The first GM Motorama Firebird (the Roman numeral "I" is retrospective) appeared at the 1954 Motorama, staged in the grand ballroom at New York's Waldorf-Astoria Hotel. The car was basically a delta-winged jet fighter on four wheels.
GM Vice-President of Styling Harley Earl had seen photographs of a Douglas F4D Skyray and showed them to Robert F. (Bob) McLean. For the previous year's Motorama, McLean and Earl had designed the Corvette, which quickly entered production. And in working on that project, Earl and McLean had developed a strong student/mentor relationship.
Bob McLean was unusual in that he'd recently graduated from Cal Tech with dual degrees: one in mechanical engineering, one in industrial design. He'd owned and raced sports cars, and he understood aircraft, so he seemed a logical choice to head the design team for the first Firebird -- not that the project was all that difficult. McLean's job was basically to translate the Skyray into a fiberglass-bodied Motorama showstopper: a single seater, nominally a "sports car," with the driver shoved forward under a Plexiglas bubble and a turbine engine behind.
Most Motorama cars wore one of GM's five domestic nameplates. The 1953 Corvette, for example, was a Chevrolet. The 1951 XP-300 gave a glimpse at Buick's future. Firebird I, however, carried no marque name. Instead, it represented all of General Motors. That was appropriate, because it was a collaborative effort between GM Styling and General Motors Research Laboratories.
Earl and NASCAR founder Bill France, Sr., admire
the Harley Earl Trophy. Topped with a Firebird, it's
still presented to Daytona 500 race winners.
The man responsible for supplying turbine engines for the entire Firebird series was a young research engineer named William A. (Bill) Turunen who worked on experimental engines. He founded GM's turbine program in 1949 and continued to manage it throughout the Firebird era.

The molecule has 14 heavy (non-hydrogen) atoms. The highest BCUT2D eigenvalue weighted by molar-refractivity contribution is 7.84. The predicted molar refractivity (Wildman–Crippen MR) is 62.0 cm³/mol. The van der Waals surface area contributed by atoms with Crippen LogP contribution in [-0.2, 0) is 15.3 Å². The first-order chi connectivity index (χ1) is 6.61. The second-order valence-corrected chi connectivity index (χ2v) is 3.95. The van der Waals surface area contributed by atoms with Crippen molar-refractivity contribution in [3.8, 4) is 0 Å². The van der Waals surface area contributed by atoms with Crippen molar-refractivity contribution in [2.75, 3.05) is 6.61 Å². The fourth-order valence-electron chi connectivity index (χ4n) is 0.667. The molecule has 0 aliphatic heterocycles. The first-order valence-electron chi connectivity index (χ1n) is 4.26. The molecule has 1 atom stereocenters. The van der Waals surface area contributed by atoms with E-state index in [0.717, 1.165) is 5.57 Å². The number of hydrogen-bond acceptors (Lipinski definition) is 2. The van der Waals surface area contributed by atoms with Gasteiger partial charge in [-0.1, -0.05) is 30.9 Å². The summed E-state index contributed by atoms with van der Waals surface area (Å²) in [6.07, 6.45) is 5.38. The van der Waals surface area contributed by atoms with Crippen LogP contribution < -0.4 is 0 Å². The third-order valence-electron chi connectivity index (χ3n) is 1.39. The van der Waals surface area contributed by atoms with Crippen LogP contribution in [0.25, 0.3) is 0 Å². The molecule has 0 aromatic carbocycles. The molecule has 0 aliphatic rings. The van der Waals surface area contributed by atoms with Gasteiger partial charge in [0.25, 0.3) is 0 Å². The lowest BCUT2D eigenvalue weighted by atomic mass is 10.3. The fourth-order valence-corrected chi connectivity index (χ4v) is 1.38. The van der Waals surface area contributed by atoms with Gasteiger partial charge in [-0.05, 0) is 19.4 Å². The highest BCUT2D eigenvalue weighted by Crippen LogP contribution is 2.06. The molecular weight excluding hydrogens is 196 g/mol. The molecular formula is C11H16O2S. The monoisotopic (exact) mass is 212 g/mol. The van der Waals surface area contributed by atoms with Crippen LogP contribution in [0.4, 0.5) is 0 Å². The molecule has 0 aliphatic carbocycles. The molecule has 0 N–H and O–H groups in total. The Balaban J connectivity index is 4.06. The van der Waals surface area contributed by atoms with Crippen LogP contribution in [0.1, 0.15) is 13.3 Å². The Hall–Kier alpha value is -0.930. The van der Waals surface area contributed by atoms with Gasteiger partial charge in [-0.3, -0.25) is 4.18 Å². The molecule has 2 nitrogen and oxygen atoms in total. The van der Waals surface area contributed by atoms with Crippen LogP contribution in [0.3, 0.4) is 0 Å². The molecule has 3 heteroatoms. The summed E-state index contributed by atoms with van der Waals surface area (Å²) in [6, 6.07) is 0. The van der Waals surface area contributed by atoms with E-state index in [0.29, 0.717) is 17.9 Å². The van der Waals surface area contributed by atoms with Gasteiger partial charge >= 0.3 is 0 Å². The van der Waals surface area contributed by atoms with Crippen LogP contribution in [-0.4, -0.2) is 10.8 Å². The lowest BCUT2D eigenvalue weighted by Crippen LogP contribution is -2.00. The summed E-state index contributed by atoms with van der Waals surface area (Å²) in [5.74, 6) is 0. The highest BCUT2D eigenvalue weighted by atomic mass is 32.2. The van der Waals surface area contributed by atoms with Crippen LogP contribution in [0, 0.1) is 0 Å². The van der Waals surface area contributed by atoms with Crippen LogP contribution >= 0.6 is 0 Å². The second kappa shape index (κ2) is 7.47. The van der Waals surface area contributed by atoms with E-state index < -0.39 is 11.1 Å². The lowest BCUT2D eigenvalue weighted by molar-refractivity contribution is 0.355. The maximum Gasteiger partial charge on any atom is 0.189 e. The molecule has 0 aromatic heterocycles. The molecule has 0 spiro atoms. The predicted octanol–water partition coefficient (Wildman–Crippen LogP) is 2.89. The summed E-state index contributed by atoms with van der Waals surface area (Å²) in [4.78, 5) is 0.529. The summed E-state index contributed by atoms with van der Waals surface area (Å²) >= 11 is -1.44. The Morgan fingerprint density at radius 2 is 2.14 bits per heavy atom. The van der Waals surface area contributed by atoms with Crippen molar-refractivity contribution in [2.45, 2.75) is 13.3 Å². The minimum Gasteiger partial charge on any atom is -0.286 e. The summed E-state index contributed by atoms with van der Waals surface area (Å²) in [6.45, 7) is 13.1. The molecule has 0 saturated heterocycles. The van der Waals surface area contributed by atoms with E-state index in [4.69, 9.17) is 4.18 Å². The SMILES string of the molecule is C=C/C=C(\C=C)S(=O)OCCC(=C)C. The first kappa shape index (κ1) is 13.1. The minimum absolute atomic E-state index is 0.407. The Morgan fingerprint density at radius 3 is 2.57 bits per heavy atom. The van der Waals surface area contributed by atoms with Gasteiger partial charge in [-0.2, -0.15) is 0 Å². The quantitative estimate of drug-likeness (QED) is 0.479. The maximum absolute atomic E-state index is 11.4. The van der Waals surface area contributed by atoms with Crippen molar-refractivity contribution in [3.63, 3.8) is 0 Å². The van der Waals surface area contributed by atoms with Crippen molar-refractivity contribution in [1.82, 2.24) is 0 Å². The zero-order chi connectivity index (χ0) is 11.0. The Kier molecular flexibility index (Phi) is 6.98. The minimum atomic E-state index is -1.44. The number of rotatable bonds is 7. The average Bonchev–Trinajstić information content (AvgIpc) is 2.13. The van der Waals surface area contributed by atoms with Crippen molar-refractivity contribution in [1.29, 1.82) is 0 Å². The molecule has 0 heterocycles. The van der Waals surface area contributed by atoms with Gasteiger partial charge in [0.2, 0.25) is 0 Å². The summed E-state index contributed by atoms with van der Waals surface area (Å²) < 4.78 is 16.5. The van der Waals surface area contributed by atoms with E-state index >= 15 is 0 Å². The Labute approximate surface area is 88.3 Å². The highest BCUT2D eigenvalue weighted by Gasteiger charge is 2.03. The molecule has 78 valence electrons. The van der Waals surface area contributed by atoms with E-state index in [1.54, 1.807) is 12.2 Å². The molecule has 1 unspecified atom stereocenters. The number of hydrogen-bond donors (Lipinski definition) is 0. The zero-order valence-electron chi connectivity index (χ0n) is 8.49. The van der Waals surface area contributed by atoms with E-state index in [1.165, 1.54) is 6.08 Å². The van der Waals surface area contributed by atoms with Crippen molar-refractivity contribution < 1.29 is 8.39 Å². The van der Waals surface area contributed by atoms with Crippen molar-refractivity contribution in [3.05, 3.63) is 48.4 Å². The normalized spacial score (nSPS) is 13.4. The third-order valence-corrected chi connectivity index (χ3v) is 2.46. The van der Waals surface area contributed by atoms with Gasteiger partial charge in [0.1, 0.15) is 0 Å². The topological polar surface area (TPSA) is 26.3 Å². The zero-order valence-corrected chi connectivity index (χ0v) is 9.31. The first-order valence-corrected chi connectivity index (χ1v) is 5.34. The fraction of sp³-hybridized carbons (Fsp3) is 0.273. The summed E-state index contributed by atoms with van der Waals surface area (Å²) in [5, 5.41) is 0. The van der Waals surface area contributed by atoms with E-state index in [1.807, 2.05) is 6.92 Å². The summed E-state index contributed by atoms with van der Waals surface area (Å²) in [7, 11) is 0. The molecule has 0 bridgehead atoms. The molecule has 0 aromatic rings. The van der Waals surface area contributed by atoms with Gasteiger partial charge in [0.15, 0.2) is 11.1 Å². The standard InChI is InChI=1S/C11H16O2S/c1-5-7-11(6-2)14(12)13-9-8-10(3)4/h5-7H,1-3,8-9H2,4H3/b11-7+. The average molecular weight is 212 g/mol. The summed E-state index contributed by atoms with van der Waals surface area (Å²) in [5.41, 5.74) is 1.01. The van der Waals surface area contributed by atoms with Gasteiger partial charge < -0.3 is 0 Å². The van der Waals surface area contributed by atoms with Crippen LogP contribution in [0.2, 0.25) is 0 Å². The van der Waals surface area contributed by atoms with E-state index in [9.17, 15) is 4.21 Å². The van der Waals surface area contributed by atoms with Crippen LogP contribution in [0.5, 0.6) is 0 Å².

In a 1996 telephone interview, Turunen recalled that, "Harley Earl got interested in getting some cars for the Motorama shows. We'd been working on gas-turbine engines to see what their feasibility might be for truck and automotive use. Earl got together with our head of research, Charley McCuen, and the three of us met in Harley's office. He asked if we could make an engine for this car they were working on. The car was just an idea at the time. Earl had seen pictures of one of the jets and was intrigued with that shape."
"Not knowing any better, we said sure, we'd do it," Turunen continued. "So that was the start of the Firebird program. We made an engine for the first car...using one of the first vehicular turbines around. Then, in progression, Earl wanted another [car] for the next Motorama, so that became the Firebird II. Harley did what Harley wanted to do. He was a heckuva nice guy to work with, and I worked very closely with him. But he had very, very definite ideas."
Learn more about how Harley Earl's ideas became the first Firebird on the next page.
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